Texas

Home Truths
May 28, 1984

About two weeks ago President Reagan was in Texas, and while here he said we ought to consider abolishing the deductibility of home interest from our taxes. . . . That I believe is the worst single idea around in tax law. . . . That is the only deduction that is in the tax law at all that does any good at all for the average American. Thus Walter Mondale in the Dallas candidates' debate May 2, using his signature rhetorical device of whiny hyperbole ("worst single idea...only deduction...any good at all") to exploit a recent Reagan gaffe.

The Decline of Oratory
May 28, 1984

The fault is in the speakers, and in the hearers, too.

Celebrating Dr. King's Birthday
January 30, 1984

In his belated support for a day honoring Martin Luther King Jr., Ronald Reagan predictably recalled the man as an inspiring—and innocuous—advocate of good will, brotherhood, and harmony. Such a carefully cropped portrait of Dr. King has gained wide popularity, perhaps because it enables the nation to create a comforting icon out of the career of a political iconoclast.

It's a Mad, Mad Verdict
July 12, 1982

If the law truly means what it says, then John W. Hinckley Jr. had to be found not guilty of the attempted murder of the President of the United States. Not because he didn’t do it—and not even because the defense proved that mental illness caused his acts—but because the jury could not help entertaining a reasonable doubt about Hinckley’s sanity at the time of the shooting.

The Mystery of the Free Lunch
May 23, 1981

Michael Kinsley on swanky business expenses.

A House Built on Sand
September 03, 1977

Jungle Beach at Chilmark on Martha's Vineyard used to be the toniest plage in Massachusetts. A haven for bathers clothed and nude, it derived its name from the thick brush that cut it off from the island's south shore road. Reaching the beach involved hacking through the thicket, but the reward was a beach free of the crowding, vendors and photochemical oxidants of more popular spots.  That was until a syndicate led by Robert Strange McNamara won control of Jungle Beach in an estate sale.

Brief Reviews
July 09, 1977

Black Jack: The Life and Times of John J. Pershing by Frank E. Vandiver (Texas A&M Univ, Press; $35, 2 vols.)  Arthur M, Schlesinger, Jr. divides the American military tradition between the Roundheads and the Cavaliers: on the one side, Grant, Marshall, Ridgeway; on the other, McClellan, Patton, MacArthur. Pershing was a Roundhead, although which side he would have chosen between Cromwell or Charles I is a matter of conjecture; he was probably the finest example we have of this better side of American generalship.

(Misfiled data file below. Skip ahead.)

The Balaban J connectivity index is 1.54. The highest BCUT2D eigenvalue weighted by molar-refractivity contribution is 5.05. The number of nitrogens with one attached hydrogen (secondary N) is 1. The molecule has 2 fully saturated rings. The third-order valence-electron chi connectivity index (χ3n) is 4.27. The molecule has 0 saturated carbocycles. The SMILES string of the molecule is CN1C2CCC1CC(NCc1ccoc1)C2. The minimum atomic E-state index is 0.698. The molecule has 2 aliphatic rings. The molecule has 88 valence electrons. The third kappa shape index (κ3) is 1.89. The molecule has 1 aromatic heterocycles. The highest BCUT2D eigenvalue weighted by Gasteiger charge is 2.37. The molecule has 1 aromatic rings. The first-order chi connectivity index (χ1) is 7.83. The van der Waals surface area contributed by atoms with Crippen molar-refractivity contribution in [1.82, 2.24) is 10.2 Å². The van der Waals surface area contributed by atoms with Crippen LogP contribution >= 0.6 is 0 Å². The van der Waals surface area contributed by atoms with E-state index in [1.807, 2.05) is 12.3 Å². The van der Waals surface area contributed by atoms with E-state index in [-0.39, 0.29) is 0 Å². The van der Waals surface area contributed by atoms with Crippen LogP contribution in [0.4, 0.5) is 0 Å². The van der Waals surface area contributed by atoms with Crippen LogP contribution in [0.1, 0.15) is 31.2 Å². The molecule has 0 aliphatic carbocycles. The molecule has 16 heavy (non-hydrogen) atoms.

Boom Town
July 09, 1977

Why is housing so expensive here? Some special circumstances have held down supply, notably insufficient sewer capacity. But the important factors are on the demand side. Housing prices in Washington are astronomical for the same reason that Bloomingdale's has built two stores in the DC suburbs, its first ventures outride the New York area. It is the same reason Lord and Taylor has three stores hereabouts and Nieman Marcus will be moving in shortly from Texas. Why are there six Mercedes-Benz dealerships in the Washington area and only five in Chicago?

Ford At The Wire
November 06, 1976

Philadelphia--Six days before the end of this miserable presidential election campaign, Gerald Ford was half through a road trip that had turned out to be fundamentally phony. In glimpses caught on television screens at stops along the Ford route, Jimmy Carter appeared to be cautious to the point of fright and to be justifying the skepticism about him that reporters traveling with him reflected in published accounts and in conversations. A choice between this unimpressive pair being obligatory, I choose Carter.

The Warren Commission In Its Own Words
September 27, 1975

Exactly 11 years ago—on September 27, 1964—the President’s Commission on the Assassination ofPresident John F. Kennedy issued its final report, concluding that Lee Harvey Oswald was the assassin, thathe acted alone rather than as part of a conspiracy, andthat there never had been any link between him and hiskiller. Jack Ruby. After nearly 10 months of intenselabor, however, the Commission, presided over by theChief Justice of the United States, Earl Warren, wasunable to come up with a motive for the Dallasassassination.

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